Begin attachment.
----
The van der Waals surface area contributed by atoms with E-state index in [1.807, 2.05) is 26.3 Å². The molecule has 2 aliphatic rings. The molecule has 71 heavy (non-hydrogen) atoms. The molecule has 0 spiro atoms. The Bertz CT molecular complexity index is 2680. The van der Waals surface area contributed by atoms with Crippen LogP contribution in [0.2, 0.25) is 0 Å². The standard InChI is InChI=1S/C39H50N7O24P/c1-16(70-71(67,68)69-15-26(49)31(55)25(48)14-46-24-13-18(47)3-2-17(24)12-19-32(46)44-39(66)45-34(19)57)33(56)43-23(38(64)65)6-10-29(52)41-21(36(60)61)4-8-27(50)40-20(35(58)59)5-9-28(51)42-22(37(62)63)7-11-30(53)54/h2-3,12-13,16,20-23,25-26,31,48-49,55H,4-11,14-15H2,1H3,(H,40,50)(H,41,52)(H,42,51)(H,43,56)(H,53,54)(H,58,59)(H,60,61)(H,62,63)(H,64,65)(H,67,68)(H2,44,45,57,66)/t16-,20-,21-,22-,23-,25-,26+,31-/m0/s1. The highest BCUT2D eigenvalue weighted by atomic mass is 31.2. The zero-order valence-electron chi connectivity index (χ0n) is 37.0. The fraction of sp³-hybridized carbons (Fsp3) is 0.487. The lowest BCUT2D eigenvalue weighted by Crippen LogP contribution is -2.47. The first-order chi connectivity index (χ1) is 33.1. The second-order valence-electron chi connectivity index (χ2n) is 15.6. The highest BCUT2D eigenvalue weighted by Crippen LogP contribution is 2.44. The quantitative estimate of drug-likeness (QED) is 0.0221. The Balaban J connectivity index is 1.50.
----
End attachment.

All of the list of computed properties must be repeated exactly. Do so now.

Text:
The van der Waals surface area contributed by atoms with E-state index in [1.807, 2.05) is 26.3 Å². The molecule has 2 aliphatic rings. The molecule has 71 heavy (non-hydrogen) atoms. The molecule has 0 spiro atoms. The Bertz CT molecular complexity index is 2680. The van der Waals surface area contributed by atoms with Crippen LogP contribution in [0.2, 0.25) is 0 Å². The standard InChI is InChI=1S/C39H50N7O24P/c1-16(70-71(67,68)69-15-26(49)31(55)25(48)14-46-24-13-18(47)3-2-17(24)12-19-32(46)44-39(66)45-34(19)57)33(56)43-23(38(64)65)6-10-29(52)41-21(36(60)61)4-8-27(50)40-20(35(58)59)5-9-28(51)42-22(37(62)63)7-11-30(53)54/h2-3,12-13,16,20-23,25-26,31,48-49,55H,4-11,14-15H2,1H3,(H,40,50)(H,41,52)(H,42,51)(H,43,56)(H,53,54)(H,58,59)(H,60,61)(H,62,63)(H,64,65)(H,67,68)(H2,44,45,57,66)/t16-,20-,21-,22-,23-,25-,26+,31-/m0/s1. The highest BCUT2D eigenvalue weighted by atomic mass is 31.2. The zero-order valence-electron chi connectivity index (χ0n) is 37.0. The fraction of sp³-hybridized carbons (Fsp3) is 0.487. The lowest BCUT2D eigenvalue weighted by Crippen LogP contribution is -2.47. The first-order chi connectivity index (χ1) is 33.1. The second-order valence-electron chi connectivity index (χ2n) is 15.6. The highest BCUT2D eigenvalue weighted by Crippen LogP contribution is 2.44. The quantitative estimate of drug-likeness (QED) is 0.0221. The Balaban J connectivity index is 1.50.